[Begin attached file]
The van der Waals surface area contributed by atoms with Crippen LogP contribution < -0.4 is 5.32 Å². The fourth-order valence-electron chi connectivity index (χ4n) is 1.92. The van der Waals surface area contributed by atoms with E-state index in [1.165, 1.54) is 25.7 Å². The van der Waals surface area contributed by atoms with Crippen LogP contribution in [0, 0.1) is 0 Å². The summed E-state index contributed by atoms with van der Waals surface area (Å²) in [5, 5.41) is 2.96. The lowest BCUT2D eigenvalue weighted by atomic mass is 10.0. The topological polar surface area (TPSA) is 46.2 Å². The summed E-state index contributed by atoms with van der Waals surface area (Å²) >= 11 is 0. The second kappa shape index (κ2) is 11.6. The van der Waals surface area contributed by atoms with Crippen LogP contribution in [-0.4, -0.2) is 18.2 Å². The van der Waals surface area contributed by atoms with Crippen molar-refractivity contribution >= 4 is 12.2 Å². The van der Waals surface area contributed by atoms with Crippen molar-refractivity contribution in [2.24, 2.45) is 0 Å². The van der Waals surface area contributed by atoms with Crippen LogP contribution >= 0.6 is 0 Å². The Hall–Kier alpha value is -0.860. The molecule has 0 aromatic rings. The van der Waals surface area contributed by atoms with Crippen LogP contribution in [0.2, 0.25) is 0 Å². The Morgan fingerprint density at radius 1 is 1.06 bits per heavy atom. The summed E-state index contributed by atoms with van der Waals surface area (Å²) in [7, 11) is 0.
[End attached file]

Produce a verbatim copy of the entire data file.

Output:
The van der Waals surface area contributed by atoms with Crippen LogP contribution < -0.4 is 5.32 Å². The fourth-order valence-electron chi connectivity index (χ4n) is 1.92. The van der Waals surface area contributed by atoms with E-state index in [1.165, 1.54) is 25.7 Å². The van der Waals surface area contributed by atoms with Crippen LogP contribution in [0, 0.1) is 0 Å². The summed E-state index contributed by atoms with van der Waals surface area (Å²) in [5, 5.41) is 2.96. The lowest BCUT2D eigenvalue weighted by atomic mass is 10.0. The topological polar surface area (TPSA) is 46.2 Å². The summed E-state index contributed by atoms with van der Waals surface area (Å²) >= 11 is 0. The second kappa shape index (κ2) is 11.6. The van der Waals surface area contributed by atoms with Crippen LogP contribution in [-0.4, -0.2) is 18.2 Å². The van der Waals surface area contributed by atoms with Crippen molar-refractivity contribution >= 4 is 12.2 Å². The van der Waals surface area contributed by atoms with Crippen molar-refractivity contribution in [2.24, 2.45) is 0 Å². The van der Waals surface area contributed by atoms with Crippen LogP contribution >= 0.6 is 0 Å². The Hall–Kier alpha value is -0.860. The molecule has 0 aromatic rings. The van der Waals surface area contributed by atoms with Crippen LogP contribution in [0.2, 0.25) is 0 Å². The Morgan fingerprint density at radius 1 is 1.06 bits per heavy atom. The summed E-state index contributed by atoms with van der Waals surface area (Å²) in [7, 11) is 0.